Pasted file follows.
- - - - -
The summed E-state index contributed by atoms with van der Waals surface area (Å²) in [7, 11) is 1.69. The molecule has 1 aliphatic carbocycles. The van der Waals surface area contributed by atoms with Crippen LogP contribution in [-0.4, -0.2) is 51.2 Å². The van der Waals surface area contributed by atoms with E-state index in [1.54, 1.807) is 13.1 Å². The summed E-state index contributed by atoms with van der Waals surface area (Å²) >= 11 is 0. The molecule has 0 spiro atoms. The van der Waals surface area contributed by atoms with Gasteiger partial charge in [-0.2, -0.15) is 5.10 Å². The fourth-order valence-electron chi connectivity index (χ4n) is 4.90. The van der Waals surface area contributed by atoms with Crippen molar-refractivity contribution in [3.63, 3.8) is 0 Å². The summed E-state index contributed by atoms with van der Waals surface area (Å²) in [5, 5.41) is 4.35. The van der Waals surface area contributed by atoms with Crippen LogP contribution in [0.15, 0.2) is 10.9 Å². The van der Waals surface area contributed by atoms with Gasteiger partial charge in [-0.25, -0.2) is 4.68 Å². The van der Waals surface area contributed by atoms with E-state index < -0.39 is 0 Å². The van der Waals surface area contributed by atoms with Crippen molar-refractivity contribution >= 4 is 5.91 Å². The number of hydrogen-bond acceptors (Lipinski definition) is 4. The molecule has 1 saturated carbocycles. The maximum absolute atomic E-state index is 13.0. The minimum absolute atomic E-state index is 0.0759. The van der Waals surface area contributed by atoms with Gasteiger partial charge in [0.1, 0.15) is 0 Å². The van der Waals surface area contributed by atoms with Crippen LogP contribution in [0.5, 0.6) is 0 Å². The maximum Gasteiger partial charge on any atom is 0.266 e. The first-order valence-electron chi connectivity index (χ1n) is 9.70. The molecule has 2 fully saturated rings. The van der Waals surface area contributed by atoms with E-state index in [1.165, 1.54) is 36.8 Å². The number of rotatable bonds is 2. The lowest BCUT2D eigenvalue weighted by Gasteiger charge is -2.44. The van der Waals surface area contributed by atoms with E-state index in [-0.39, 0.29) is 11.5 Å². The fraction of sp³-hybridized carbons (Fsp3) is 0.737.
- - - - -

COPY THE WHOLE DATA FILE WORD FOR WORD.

The summed E-state index contributed by atoms with van der Waals surface area (Å²) in [7, 11) is 1.69. The molecule has 1 aliphatic carbocycles. The van der Waals surface area contributed by atoms with Crippen LogP contribution in [-0.4, -0.2) is 51.2 Å². The van der Waals surface area contributed by atoms with E-state index in [1.54, 1.807) is 13.1 Å². The summed E-state index contributed by atoms with van der Waals surface area (Å²) >= 11 is 0. The molecule has 0 spiro atoms. The van der Waals surface area contributed by atoms with Gasteiger partial charge in [-0.2, -0.15) is 5.10 Å². The fourth-order valence-electron chi connectivity index (χ4n) is 4.90. The van der Waals surface area contributed by atoms with Crippen molar-refractivity contribution in [3.63, 3.8) is 0 Å². The summed E-state index contributed by atoms with van der Waals surface area (Å²) in [5, 5.41) is 4.35. The van der Waals surface area contributed by atoms with Crippen LogP contribution in [0.15, 0.2) is 10.9 Å². The van der Waals surface area contributed by atoms with Gasteiger partial charge in [-0.25, -0.2) is 4.68 Å². The van der Waals surface area contributed by atoms with E-state index < -0.39 is 0 Å². The van der Waals surface area contributed by atoms with Crippen molar-refractivity contribution >= 4 is 5.91 Å². The number of hydrogen-bond acceptors (Lipinski definition) is 4. The molecule has 1 saturated carbocycles. The maximum absolute atomic E-state index is 13.0. The minimum absolute atomic E-state index is 0.0759. The van der Waals surface area contributed by atoms with Gasteiger partial charge in [0.1, 0.15) is 0 Å². The van der Waals surface area contributed by atoms with Crippen LogP contribution in [0.5, 0.6) is 0 Å². The maximum Gasteiger partial charge on any atom is 0.266 e. The first-order valence-electron chi connectivity index (χ1n) is 9.70. The molecule has 2 fully saturated rings. The van der Waals surface area contributed by atoms with E-state index in [1.165, 1.54) is 36.8 Å². The number of rotatable bonds is 2. The lowest BCUT2D eigenvalue weighted by Gasteiger charge is -2.44. The van der Waals surface area contributed by atoms with E-state index in [-0.39, 0.29) is 11.5 Å². The fraction of sp³-hybridized carbons (Fsp3) is 0.737.